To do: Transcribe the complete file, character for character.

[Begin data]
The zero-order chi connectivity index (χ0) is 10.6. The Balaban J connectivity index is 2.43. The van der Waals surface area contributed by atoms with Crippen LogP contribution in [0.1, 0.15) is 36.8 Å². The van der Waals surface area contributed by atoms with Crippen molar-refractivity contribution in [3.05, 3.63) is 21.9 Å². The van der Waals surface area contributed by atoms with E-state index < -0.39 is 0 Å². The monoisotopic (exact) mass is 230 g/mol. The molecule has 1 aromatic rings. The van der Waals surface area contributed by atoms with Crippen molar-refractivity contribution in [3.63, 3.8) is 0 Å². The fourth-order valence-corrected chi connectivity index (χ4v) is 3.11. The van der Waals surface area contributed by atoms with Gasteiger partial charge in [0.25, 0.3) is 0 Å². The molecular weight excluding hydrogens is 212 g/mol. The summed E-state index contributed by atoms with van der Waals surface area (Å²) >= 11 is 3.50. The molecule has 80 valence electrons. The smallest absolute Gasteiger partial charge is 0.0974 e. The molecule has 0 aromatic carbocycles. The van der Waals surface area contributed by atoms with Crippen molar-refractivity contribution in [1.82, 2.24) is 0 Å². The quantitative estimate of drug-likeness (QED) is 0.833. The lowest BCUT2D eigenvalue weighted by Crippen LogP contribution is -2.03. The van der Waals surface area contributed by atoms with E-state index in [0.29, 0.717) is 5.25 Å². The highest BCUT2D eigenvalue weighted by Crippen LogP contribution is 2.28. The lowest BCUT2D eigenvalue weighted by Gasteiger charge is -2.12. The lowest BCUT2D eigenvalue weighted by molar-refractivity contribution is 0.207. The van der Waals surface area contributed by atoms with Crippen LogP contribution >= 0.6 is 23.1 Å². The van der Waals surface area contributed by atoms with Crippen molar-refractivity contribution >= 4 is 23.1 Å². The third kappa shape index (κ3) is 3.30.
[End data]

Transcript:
The zero-order chi connectivity index (χ0) is 10.6. The Balaban J connectivity index is 2.43. The van der Waals surface area contributed by atoms with Crippen LogP contribution in [0.1, 0.15) is 36.8 Å². The van der Waals surface area contributed by atoms with Crippen molar-refractivity contribution in [3.05, 3.63) is 21.9 Å². The van der Waals surface area contributed by atoms with E-state index < -0.39 is 0 Å². The monoisotopic (exact) mass is 230 g/mol. The molecule has 1 aromatic rings. The van der Waals surface area contributed by atoms with Crippen molar-refractivity contribution in [3.63, 3.8) is 0 Å². The fourth-order valence-corrected chi connectivity index (χ4v) is 3.11. The van der Waals surface area contributed by atoms with Gasteiger partial charge in [0.25, 0.3) is 0 Å². The molecular weight excluding hydrogens is 212 g/mol. The summed E-state index contributed by atoms with van der Waals surface area (Å²) >= 11 is 3.50. The molecule has 80 valence electrons. The smallest absolute Gasteiger partial charge is 0.0974 e. The molecule has 0 aromatic carbocycles. The van der Waals surface area contributed by atoms with Crippen molar-refractivity contribution in [1.82, 2.24) is 0 Å². The quantitative estimate of drug-likeness (QED) is 0.833. The lowest BCUT2D eigenvalue weighted by Crippen LogP contribution is -2.03. The van der Waals surface area contributed by atoms with E-state index in [0.29, 0.717) is 5.25 Å². The highest BCUT2D eigenvalue weighted by Crippen LogP contribution is 2.28. The lowest BCUT2D eigenvalue weighted by Gasteiger charge is -2.12. The lowest BCUT2D eigenvalue weighted by molar-refractivity contribution is 0.207. The van der Waals surface area contributed by atoms with Crippen LogP contribution >= 0.6 is 23.1 Å². The van der Waals surface area contributed by atoms with Crippen molar-refractivity contribution >= 4 is 23.1 Å². The third kappa shape index (κ3) is 3.30.